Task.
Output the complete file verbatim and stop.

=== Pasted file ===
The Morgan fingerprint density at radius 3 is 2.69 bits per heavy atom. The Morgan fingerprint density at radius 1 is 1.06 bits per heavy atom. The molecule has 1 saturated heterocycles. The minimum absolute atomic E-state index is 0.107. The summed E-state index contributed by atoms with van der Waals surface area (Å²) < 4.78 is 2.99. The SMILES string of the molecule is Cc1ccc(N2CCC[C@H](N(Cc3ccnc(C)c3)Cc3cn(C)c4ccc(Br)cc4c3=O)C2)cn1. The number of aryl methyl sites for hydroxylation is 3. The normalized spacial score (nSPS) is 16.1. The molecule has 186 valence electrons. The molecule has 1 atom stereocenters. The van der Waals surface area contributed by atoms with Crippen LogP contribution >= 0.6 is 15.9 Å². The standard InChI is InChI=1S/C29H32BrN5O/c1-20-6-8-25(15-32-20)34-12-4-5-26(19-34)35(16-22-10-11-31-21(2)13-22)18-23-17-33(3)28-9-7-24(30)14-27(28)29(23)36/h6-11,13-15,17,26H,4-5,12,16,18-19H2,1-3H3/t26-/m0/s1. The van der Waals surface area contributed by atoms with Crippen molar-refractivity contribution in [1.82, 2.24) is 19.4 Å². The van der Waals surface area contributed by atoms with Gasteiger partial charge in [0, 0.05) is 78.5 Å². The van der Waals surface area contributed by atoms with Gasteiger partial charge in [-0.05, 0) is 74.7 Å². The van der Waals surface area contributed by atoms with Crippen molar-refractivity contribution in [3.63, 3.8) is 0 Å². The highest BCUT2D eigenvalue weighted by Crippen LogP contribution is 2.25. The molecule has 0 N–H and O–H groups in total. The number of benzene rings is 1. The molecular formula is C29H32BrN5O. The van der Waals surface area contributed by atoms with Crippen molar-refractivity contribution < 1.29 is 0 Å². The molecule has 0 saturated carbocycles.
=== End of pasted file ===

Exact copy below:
The Morgan fingerprint density at radius 3 is 2.69 bits per heavy atom. The Morgan fingerprint density at radius 1 is 1.06 bits per heavy atom. The molecule has 1 saturated heterocycles. The minimum absolute atomic E-state index is 0.107. The summed E-state index contributed by atoms with van der Waals surface area (Å²) < 4.78 is 2.99. The SMILES string of the molecule is Cc1ccc(N2CCC[C@H](N(Cc3ccnc(C)c3)Cc3cn(C)c4ccc(Br)cc4c3=O)C2)cn1. The number of aryl methyl sites for hydroxylation is 3. The normalized spacial score (nSPS) is 16.1. The molecule has 186 valence electrons. The molecule has 1 atom stereocenters. The van der Waals surface area contributed by atoms with Crippen LogP contribution >= 0.6 is 15.9 Å². The standard InChI is InChI=1S/C29H32BrN5O/c1-20-6-8-25(15-32-20)34-12-4-5-26(19-34)35(16-22-10-11-31-21(2)13-22)18-23-17-33(3)28-9-7-24(30)14-27(28)29(23)36/h6-11,13-15,17,26H,4-5,12,16,18-19H2,1-3H3/t26-/m0/s1. The van der Waals surface area contributed by atoms with Crippen molar-refractivity contribution in [1.82, 2.24) is 19.4 Å². The van der Waals surface area contributed by atoms with Gasteiger partial charge in [0, 0.05) is 78.5 Å². The van der Waals surface area contributed by atoms with Gasteiger partial charge in [-0.05, 0) is 74.7 Å². The van der Waals surface area contributed by atoms with Crippen molar-refractivity contribution in [3.63, 3.8) is 0 Å². The highest BCUT2D eigenvalue weighted by Crippen LogP contribution is 2.25. The molecule has 0 N–H and O–H groups in total. The number of benzene rings is 1. The molecular formula is C29H32BrN5O. The van der Waals surface area contributed by atoms with Crippen molar-refractivity contribution < 1.29 is 0 Å². The molecule has 0 saturated carbocycles.